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Good Practices Against Crypto-Extortion

IT, Security, Technology

Protection against cryto-extortion

If 2021 brought us a new wave, it’s not one from a biological virus but that of a digital virus! This new wave is that of ransomware (cryptolockers).

Not a week goes by without a large corporation or government being affected. For example, in May 2021, the Colonial Pipeline company had to spend around $ 5M to decrypt their files, but little is said about the other attacks, too numerous, including for example, the DC Metropolitan Police Department, the railway operator Merseyrail UK, the Whistler Resort Municipality and even QNAP (Qlocker ransomware) devices. In fact, according to the US government (, there are around 4,000 attacks per day.

Basically, ransomware works relatively straightforward: one way or another, malware is launched on a computer. It then encrypts the files on the disk as well as on the shared network folders. Note that some ransomware does not encrypt, but will display windows to scare you in the hopes that you to pay.

To get the software on the computer, several techniques are used: sending phishing emails containing infected attachments, exploiting “zero day” vulnerabilities on a server, or exploiting your web browser by directing you to malicious websites containing exploit code.

Once encrypted, cybercriminals will send you a decryption key only when they are paid, normally in digital currency such as Bitcoins.


In view of all this, how can you protect yourself adequately? Here are some possible solutions that are part of cybersecurity good practice. Obviously there is no such thing as zero risk, but having these elements in place will allow you to greatly reduce the risk and speed up the restauration of your resources.

1. Educate your staff

Much of your risk will be eliminated if you properly train your staff on ransomware, phishing, and other cybersecurity best practices. Train them to identify the signs of phishing and to contact your IT security department if in doubt.

2. Protect your equipment and your network

Make sure you have adequate security on your network (firewall) and workstations (anti-virus). Choose anti-viruses that identify unusual behaviour (often with artificial intelligence). Also verify that your computers have strong policies to limit user privileges. Remember: only give required privileges, e.g. each user should only have minimal rights to do their job.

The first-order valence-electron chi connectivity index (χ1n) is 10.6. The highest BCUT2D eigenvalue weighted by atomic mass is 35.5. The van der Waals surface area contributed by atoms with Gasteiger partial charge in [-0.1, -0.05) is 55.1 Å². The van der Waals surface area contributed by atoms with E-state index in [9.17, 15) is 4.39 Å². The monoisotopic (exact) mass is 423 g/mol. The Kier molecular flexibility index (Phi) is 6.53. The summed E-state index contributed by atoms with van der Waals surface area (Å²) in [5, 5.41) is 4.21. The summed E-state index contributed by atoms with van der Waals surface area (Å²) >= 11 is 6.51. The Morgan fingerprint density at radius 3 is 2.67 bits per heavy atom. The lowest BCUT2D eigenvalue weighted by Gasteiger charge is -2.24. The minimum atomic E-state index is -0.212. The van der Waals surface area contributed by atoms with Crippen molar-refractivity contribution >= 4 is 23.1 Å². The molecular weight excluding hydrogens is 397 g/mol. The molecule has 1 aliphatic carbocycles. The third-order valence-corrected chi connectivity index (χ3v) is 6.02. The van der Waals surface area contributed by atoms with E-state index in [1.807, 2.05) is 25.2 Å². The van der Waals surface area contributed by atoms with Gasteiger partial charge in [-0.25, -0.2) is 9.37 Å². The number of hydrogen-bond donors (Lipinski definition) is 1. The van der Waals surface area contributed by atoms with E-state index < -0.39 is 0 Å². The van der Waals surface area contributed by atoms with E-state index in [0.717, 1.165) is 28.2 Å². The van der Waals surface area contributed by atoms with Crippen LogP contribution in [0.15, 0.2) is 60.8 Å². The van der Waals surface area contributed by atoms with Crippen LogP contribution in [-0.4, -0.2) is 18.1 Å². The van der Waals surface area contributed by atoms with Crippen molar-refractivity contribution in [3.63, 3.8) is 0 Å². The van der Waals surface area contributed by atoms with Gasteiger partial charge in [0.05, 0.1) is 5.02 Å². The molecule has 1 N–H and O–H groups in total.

In addition, proper segmentation of your network into virtual networks (VLANs), by assigning them well-defined communication privileges, can reduce the risk of damage propagation.

3. Activate multi-factor authentication (2FA or MFA)

A password, no matter how complex, is of no use if it is known to others. There are obviously good practices to be implemented (such as complexity, length and rotation of passwords), but the implementation of an additional factor (generated by a physical token for example) considerably increases the security of a user account. Consider activating it for all users, especially high-privileged accounts!

4. Keep your software and equipment up to date

Patch on your equipment (computers, mobile devices, equipment, firewalls, etc.) regularly. Do not wait more than 14 days before updating your equipment with the patches provided by the OEMs (waiting a few days after their release can be a good way to avoid the installation of faulty software patches).

5. Back up your data

Back up your data so that you can both 1) rebuild your environment from scratch, or 2) restore only a subset of the data. Make sure that the backups are inaccessible from the network (and an offsite backup is ideal).

Then regularly test your disaster recovery plan to ensure that you will be able to rebuild your data if it is lost. Simulate the loss of a server, a database, or an entire building, and try to restore it. These restorations tests must be performed to ensure they will function in case of a real disaster.

6. Reduce your reliance on “classic” files

If we can draw any conclusion so far from ransomware, it’s that they are quite inefficient at encrypting data on web applications: they specialize in encrypting “classic” binary files, such as Word, Excel and PDF documents.

This may be a great reason to start your migration to web applications, such as for managing your projects, document management or centralizing your inventory.

Next Steps

And now what should you do?

It starts with an analysis of your infrastructure, your document warehouses, the applications used and the roles and responsibilities of your employees. By having an adequate portrait of your situation, Techso is able to guide you towards best practices in cybersecurity in order to reduce your risk in the face of ransomware.

Photo by Jeremy Bishop on Unsplash